Globally, they were all the warmest respective months in the European Union’s Copernicus Climate Change Service records, which maintains a data set going back to 1979. (In fact, all the months so far this year were some of the warmest such months ever recorded). The Copernicus data is one of many global temperature records, which are in impressive agreement, showing Earth’s accelerating rise in surface temperatures. Other records, like NASA’s, go back to the 1880s.
The Copernicus Climate Change Service reported on Monday that November was the warmest by a “clear margin.” Overall, the autumn month was nearly 0.8 degrees Celsius, or some 1.4 degrees Fahrenheit, warmer than the 1981-2010 average. It beat the previous warmest Novembers (in 2016 and 2019) by over 0.1 C, which is quite a margin for global temperatures, as they encompass weather observations averaged from all over the planet.
“It’s a clear sign the world is warming when you keep setting new records,” said Zeke Hausfather, a climate scientist and the director of climate and energy at the Breakthrough Institute, an environmental research center. Hausfather had no role in the Copernicus temperature report.
The repeatedly warm months in 2020 are all the more impressive, noted Hausfather, due to the presence of a natural weather pattern called La Niña. During La Niña, a large swath of the surface waters in the equatorial Pacific Ocean cool, as cold waters rise to the surface. This has an overall planetary cooling effect. But still, today’s human warming impact is enough to overwhelm this trend.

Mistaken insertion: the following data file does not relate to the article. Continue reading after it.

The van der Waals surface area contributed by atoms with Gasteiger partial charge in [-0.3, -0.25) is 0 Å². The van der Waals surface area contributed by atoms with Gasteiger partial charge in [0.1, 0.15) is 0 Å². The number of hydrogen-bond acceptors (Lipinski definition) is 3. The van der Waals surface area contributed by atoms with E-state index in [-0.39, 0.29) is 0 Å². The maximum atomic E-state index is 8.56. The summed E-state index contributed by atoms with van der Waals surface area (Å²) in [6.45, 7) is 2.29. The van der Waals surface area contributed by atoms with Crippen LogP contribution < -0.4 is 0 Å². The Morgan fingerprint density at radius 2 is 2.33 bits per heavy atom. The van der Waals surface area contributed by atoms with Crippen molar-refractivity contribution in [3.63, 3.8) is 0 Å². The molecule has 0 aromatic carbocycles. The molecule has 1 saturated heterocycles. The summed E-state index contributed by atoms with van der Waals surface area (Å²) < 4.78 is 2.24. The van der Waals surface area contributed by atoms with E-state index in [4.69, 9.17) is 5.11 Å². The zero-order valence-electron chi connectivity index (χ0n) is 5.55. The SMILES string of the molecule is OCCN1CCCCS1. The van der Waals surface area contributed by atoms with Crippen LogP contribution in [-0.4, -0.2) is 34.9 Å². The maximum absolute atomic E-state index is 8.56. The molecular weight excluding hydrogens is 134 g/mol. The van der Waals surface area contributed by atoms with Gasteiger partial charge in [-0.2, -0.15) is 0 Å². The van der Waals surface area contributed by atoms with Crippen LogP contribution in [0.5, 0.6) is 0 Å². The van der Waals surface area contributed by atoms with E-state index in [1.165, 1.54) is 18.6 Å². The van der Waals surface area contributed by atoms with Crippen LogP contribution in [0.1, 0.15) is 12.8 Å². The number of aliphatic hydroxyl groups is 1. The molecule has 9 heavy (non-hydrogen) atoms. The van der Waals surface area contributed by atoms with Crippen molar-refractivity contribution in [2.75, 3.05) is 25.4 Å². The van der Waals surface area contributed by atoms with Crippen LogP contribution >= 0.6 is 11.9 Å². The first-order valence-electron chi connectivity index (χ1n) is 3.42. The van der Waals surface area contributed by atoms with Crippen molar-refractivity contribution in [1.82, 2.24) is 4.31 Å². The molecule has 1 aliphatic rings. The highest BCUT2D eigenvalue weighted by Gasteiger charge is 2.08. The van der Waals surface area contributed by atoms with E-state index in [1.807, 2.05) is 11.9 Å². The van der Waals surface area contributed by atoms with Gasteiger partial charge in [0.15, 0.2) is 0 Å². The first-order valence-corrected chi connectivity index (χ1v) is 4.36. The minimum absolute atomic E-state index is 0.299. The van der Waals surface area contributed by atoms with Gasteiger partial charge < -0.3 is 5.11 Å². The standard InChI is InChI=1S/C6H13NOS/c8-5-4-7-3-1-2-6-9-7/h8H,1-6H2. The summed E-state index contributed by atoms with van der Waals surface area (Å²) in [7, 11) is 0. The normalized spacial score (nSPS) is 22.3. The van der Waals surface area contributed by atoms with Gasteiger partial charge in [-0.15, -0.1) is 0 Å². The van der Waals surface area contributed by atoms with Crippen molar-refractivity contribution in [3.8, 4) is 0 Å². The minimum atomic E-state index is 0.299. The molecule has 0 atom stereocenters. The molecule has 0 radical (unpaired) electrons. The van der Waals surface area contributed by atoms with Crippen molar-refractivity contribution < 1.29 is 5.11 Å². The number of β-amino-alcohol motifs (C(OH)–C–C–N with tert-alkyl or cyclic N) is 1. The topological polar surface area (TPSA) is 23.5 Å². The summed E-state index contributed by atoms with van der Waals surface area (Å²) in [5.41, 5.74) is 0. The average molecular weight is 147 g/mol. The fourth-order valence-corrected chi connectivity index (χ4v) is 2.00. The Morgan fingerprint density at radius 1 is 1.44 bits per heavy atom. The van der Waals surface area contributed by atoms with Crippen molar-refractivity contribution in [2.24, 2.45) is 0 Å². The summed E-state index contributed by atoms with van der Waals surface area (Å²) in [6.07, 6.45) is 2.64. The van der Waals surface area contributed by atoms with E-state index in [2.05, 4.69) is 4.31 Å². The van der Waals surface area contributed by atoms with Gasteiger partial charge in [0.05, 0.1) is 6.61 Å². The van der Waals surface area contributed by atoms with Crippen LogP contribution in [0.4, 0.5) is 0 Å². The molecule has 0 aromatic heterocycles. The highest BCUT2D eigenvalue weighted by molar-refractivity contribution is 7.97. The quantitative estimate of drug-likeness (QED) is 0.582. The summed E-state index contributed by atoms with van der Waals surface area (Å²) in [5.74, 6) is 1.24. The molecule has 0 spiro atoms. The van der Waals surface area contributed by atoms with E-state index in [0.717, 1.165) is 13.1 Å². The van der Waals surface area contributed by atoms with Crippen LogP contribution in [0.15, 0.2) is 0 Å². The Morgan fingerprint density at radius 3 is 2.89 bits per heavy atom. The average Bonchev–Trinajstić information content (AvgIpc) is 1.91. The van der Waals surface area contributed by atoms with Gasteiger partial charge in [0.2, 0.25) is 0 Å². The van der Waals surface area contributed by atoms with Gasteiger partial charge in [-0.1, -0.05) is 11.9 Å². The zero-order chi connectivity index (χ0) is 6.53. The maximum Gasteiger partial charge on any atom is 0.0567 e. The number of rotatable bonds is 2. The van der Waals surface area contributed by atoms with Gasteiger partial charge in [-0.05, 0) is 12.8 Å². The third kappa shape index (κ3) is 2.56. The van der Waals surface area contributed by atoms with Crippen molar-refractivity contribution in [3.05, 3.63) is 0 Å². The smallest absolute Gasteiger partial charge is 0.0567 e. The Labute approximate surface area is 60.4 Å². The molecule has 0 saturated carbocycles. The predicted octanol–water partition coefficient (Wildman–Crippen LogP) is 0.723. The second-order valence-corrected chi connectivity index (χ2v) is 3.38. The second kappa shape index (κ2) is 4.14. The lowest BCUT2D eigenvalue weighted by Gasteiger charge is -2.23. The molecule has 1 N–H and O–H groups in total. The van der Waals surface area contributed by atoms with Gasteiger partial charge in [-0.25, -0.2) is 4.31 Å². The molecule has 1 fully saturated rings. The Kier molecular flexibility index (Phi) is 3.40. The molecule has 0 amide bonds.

“It’s all the more remarkable because it’s happening on the backdrop of a moderately strong La Niña event,” said Hausfather.
In November, temperatures across most of the Arctic, northern Europe, and Siberia were much warmer than average. It was also warmer than usual over much of the U.S., Australia, and large parts of South America and Africa.
The planet is reacting to the highest atmospheric levels of heat-trapping carbon dioxide in , but more likely . Yes, both CO2 levels in the atmosphere and global temperatures fluctuate naturally, but what’s happening now isn’t natural. After past ice ages, the planet hasn’t warmed nearly this fast. As NASA notes, based on past climate records (such as from deep ice cores or tree rings):
“This ancient, or paleoclimate, evidence reveals that current warming is occurring roughly ten times faster than the average rate of ice-age-recovery warming. Carbon dioxide from human activity is increasing more than 250 times faster than it did from natural sources after the last Ice Age.”
The consequences of this warming are many:
The Copernicus Climate Change Service reports the warming from January through November is on par with 2016, the warmest year on record. This means 2020 will likely end up being one of the warmest years on record, if not the warmest. Importantly, humanity still has great sway over the climate system, and can still curb carbon emissions to avoid the ever-worsening consequences of a heating planet.
For now, however, the records keep breaking.
“These records are consistent with the long-term warming trend of the global climate,” Carlo Buontempo, director of the Copernicus Climate Change Service, said in a statement. “All policy-makers who prioritize mitigating climate risks should see these records as alarm bells and consider more seriously than ever how to best comply with the international commitments set out in the 2015 Paris Agreement.”